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A lot of Seattle’s culture is affected by the weather and the city’s hippie roots. There are plenty of stereotypes that Seattleites will try to deny (they are beer snobs, no matter what they say to the contrary), but here are the ones so obvious that locals admit they’re true.
How many times have Seattleites played “no, you go first” at a stop sign? Wave on the other car, then inch forward because they waved you on, then brake because they started to go. No, we were not taught this in driver’s ed; it just comes with the territory. Someone tells you, “We should get lunch sometime!” Translation: get away from me now. For some reason, the Seattle culture begs a polite façade over truth, so that truth seeps out in other, less direct, ways.
Seattleites have, like, 20 days of sun. So shorts and sandals pop out on those scarce sunny days, even if it’s really not warm enough to expose one’s legs. See all that skin that’s so pale it could practically glow in the dark? Yeah, it needs vitamin D. Give the body as much surface area as possible to start those chemical processes!
Back to those 20 days of sun—depressing much? It is not warm—it is wet. There is no sun to motivate the people. Find the comfiest warm, fuzzy clothes to cover the outside of your body, and hopefully, it will translate to warm and fuzzy feelings on the inside. Have you heard of Birkenstocks and socks? That’s a great example of function over fashion and not an exaggeration thereof. The ‘stocks-and-socks life is real.
It looks like those 20 days of sun are still relevant. Here’s the deal: Seattle doesn’t actually get a lot of rain, but it gets rain frequently. It’s similar to Chinese water torture in that it’s just a constant, small amount of water that you can’t escape. And when it’s not raining, the sky is still gray, making you feel like it could rain at any moment. The good news is you don’t have to worry about flooding for the most part!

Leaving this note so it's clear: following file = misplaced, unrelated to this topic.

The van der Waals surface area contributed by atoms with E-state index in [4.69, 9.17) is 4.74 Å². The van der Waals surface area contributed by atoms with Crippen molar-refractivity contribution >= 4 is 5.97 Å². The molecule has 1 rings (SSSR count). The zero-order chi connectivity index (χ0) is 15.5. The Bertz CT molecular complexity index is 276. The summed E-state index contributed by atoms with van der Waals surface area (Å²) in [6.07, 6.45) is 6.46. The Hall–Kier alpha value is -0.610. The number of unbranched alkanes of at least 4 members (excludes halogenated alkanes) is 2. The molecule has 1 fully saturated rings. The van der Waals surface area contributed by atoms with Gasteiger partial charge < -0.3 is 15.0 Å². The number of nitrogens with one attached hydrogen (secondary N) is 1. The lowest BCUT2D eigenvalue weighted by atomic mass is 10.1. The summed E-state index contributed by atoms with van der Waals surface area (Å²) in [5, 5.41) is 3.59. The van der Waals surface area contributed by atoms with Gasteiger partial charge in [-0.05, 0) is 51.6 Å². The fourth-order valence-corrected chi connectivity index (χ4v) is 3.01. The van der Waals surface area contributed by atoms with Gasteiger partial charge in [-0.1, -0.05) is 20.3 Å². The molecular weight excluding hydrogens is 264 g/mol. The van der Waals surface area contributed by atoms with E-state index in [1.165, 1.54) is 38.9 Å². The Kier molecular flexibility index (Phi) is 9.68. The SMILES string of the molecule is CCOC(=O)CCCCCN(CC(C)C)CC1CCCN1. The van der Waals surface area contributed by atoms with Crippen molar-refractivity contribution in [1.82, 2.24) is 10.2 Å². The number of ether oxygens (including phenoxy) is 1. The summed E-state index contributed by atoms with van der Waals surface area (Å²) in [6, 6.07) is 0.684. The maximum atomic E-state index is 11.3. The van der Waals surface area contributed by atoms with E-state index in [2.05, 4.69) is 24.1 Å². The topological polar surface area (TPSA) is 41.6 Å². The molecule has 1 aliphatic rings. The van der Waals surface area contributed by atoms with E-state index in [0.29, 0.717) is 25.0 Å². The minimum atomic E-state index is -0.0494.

The Seattle Freeze is real. No, it is not in reference to weather; it’s in regards to the people. Seattleites keep to themselves. They are not the type to greet strangers on the street or make small talk on the bus. They are not welcoming or warm. If someone asks how you’re doing, and you respond with anything other than “fine” or a derivation thereof, you have just thrown your listener for a loop. No one actually cares how you’re doing. Don’t tell them about your stressful morning. They asked to be polite. See “Passive Aggressive” above.
Do you want to use an umbrella? For the Chinese water torture weather? For nine months out of the year? Unless you want your elbow stuck at a 90-degree angle by the time you’re 30, buy a raincoat and rain boots. In Seattle, rain is a way of life. Sure, everyone has an umbrella stashed away somewhere for that once-in-a-lifetime, dry-clean-only outfit (see “Function over Fashion”). Otherwise, umbrellas are for punks (and tourists).
For those Seattleites confused by the term “snow-driving,” it refers to a concept that exists in other cultures where people drive during or after a snowfall. In temperate Seattle, with its total foot of snow every other year, snowplows and other helpful tools for dealing with snow in cities (what else is there even?) are not worth the money. When it does snow, that means the city shuts down. No driving—or driving that’s no good.
Seattle is a city of nerds. Microsoft, Amazon, Google, and Bing—if you name the tech company, they employ us. With that type of demography to work with, name the geeky convention, and it probably passes through Seattle (if it didn’t start here to begin with). Not only will no Seattleite attempt to deny this, but they may even be proud of it or think that what the rest of the world considers a nerd is actually normal.
Yeah, Seattle has all the weed.
Seattleites are loud, proud, and liberal AF. Same-sex marriage, pro-choice, legalized marijuana, all the taxes, pro-immigration, recycling (and beyond), big government, free healthcare, etc. Seattle prides itself on being tolerant of any and all types of people—except, of course, the non-liberals.
Seattle is a port city. Plus, you know those liberal tendencies keep our water clean. The seafood is great, and it was caught just down the street earlier today. Add that to practice makes perfect—and with our location, you know Seattleites have had plenty of practice preparing seafood—and you’re in for some to-die-for dishes. The only problem is that it will definitely spoil you and turn you into a seafood snob. #SorryNotSorry